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Progress: A political embarrassment

 by Frances Docx and Conrad Landin

Dan Hodges is not the most reliable of soothsayers. On the eve of the announcement of Ed Miliband’s victory, the journalist and self-described “Blairite cuckoo” infamously proclaimed that “David Miliband has won.”

But Hodges, who now pops up whenever Newsnight or Sky News require a useful idiot to attack the leadership qualities of Miliband the younger, may have it right this time round.

Writing on the Telegraph website, he argues that Progress, the most established pressure group of Blairite Labour, has become “a cowed, timid political irrelevance.”

Progress has not been immune from attack in recent months.

After Tony Blair left office in 2007, the group that was conceived as a leadership-loyal think tank morphed into a Blairite factional machine.

Last year a fightback began to emerge, with supermarket magnate David Sainsbury’s donations of £1.8 million repeatedly called into question by trade unions, grass-roots activists and MPs.

But for a leading hack of the group’s own politics to defame it in such a way would have been inconceivable even a year ago.

There’s no doubt about it – Progress, once proudly promoted by almost all on the Labour right, has become a toxic brand.

This self-immolation isn’t the only sign of Progress slipping into political embarrassment.

Even last year, the aura of distaste rising from the organisation was beginning to affect those within.

The quiet resignation of vice-chair and “rising star” Rachel Reeves was a wise move by a sensible tactician.

Habitually criticised in the press, Progress has become almost a by-word for hypocritical, moneycentric and outdated politics.

The public recognition of Progress’s sodden state came to light in the recently suspended Twitter account, “@ProgressTips.”

Awash with satirical precis of Progress’s happenings, the account can be seen as a further symptom of the organisation’s decline into self-parody.

ProgressTips tweeted such observations as: “Say a personal and emotional goodbye to David Miliband tonight. At £500 a pop” and “Send your deputy director to Australia for six months so he can’t do any more damage.”

This was a reference to the despairing Australian Labour Party’s recruitment of Progress fixer-in-chief Richard Angell.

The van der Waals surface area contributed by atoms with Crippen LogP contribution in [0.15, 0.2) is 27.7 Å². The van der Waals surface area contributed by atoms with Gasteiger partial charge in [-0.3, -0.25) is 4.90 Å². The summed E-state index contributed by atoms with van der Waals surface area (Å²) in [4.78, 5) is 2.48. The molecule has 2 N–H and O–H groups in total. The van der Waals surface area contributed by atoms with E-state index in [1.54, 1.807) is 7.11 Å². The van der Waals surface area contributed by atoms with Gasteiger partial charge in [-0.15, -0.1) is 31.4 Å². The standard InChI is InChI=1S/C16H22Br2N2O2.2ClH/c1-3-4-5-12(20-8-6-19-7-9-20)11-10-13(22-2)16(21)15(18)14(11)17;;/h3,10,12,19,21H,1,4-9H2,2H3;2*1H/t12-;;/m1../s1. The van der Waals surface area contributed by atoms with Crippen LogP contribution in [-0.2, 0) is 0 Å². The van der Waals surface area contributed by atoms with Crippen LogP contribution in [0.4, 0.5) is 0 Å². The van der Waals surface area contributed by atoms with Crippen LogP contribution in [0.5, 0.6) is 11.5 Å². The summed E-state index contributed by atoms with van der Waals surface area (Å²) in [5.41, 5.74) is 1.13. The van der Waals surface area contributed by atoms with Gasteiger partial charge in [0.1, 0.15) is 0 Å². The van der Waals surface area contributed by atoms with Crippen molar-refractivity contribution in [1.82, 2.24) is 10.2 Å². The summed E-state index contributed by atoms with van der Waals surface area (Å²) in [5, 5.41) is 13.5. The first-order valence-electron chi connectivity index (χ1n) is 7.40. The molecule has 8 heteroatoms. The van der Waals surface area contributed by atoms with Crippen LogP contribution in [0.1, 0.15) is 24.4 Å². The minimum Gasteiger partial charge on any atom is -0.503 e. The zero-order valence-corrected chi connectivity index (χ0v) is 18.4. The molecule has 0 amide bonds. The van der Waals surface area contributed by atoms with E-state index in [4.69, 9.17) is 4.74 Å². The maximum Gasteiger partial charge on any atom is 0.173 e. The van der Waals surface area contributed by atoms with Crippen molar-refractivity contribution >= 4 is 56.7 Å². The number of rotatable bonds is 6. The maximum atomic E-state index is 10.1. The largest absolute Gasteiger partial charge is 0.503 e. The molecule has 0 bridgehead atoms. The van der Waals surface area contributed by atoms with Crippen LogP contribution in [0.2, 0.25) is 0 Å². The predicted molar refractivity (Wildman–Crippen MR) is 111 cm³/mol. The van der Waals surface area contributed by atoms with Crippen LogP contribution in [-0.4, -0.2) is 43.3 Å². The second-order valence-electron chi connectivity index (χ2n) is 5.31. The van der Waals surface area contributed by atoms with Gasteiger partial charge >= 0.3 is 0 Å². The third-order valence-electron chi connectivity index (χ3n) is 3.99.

The Twitter account repeatedly held up the organisation as “embarassing,” pointing out its hypocrisy and oversights.

While only 18 months ago, the name “Progress” was fitting in offering exactly that to the careers of ambitious Blairites, it now finds itself the subject of hostility and derision. As Marx once observed, “History repeats itself, first as tragedy, then as farce.”

But just what was it that irreversibly transformed the connotations of new Labour’s most powerful brand?

Once considered untouchable, the group’s reputation was undoubtedly wounded after GMB general secretary Paul Kenny blasted Progress for promoting a “Tory-lite approach from a Labour government,” and called for the outlawing of the organisation as an internal party faction.

The “sexy” think tank – to use again Hodges’s terms – became a lot less sexy.

No more Nectar points for parliamentary hopefuls, many of whom promptly followed Reeves in disassociating themselves from the group.

Yet perhaps this dispute was merely symptomatic of a wider rejection of the organisation’s agenda and modus operandi.

Just as new Labour became old, Progress has become regressive. Clinging to the past glory of the “Tony” days, its website even promotes a page in homage to Blair.

A grinning portrait of the ex-PM is accompanied by a lengthy – and misspelled – quotation. We are even invited to “print” the page and, we assume, tape it to our walls.

Like Blair, who recently attacked Miliband’s Labour for “representing the disadvantaged and vulnerable,” Progress is not the bastion of Labour loyalty it was during the new Labour era.

When Miliband, after winning the Labour leadership in 2010, declared “new Labour is dead,” Lord Sainsbury ceased giving to the Labour Party and diverted his political donations to Progress.

A shrewd decision – for he knew that the faction would continue to pursue the policies that saw Labour go light on taxing the rich and regulating the banks, and haemorrhage working-class voters.

Some argue that Progress has declined in influence simply because the left is better organised.

But the past few years have seen a change in appetite too, from both political activists and the wider public.

Successful TV comedies such as The Thick Of It and Twenty Twelve have demonstrated a widespread derision for the jargon and hackery of the Westminster village.

The 2009 expenses scandal further cemented the public perception of politicians as hypocrites.

The focus group-obsessed Progress will pay lip-service to these shifts, yet nothing will sway it from its neoliberal agenda.

Articles on its website wax lyrical about “standing up for democracy,” yet fail to mention how former Blair minister – and key SDP operator – Andrew Adonis was appointed the organisation’s chairman.

The growing momentum for the People’s Assembly Against Austerity, convening on June 22 in London, is testament to the appetite for a different kind of politics.

It is a sign of the hunger for a politics beyond platitudes and the consensus of support for the austerity agenda which has crippled Britain’s recovery.

Hodges rightly describes Progress as a “cautionary tale.” Yet in a week in which Ed Balls can simultaneously savage the government’s cuts programme and abandon universal benefits, it is a tale to which the political Establishment has yet to lend an ear.

Frances Docx and Conrad Landin are freelance journalists and contributors to Left Futures (leftfutures.org)

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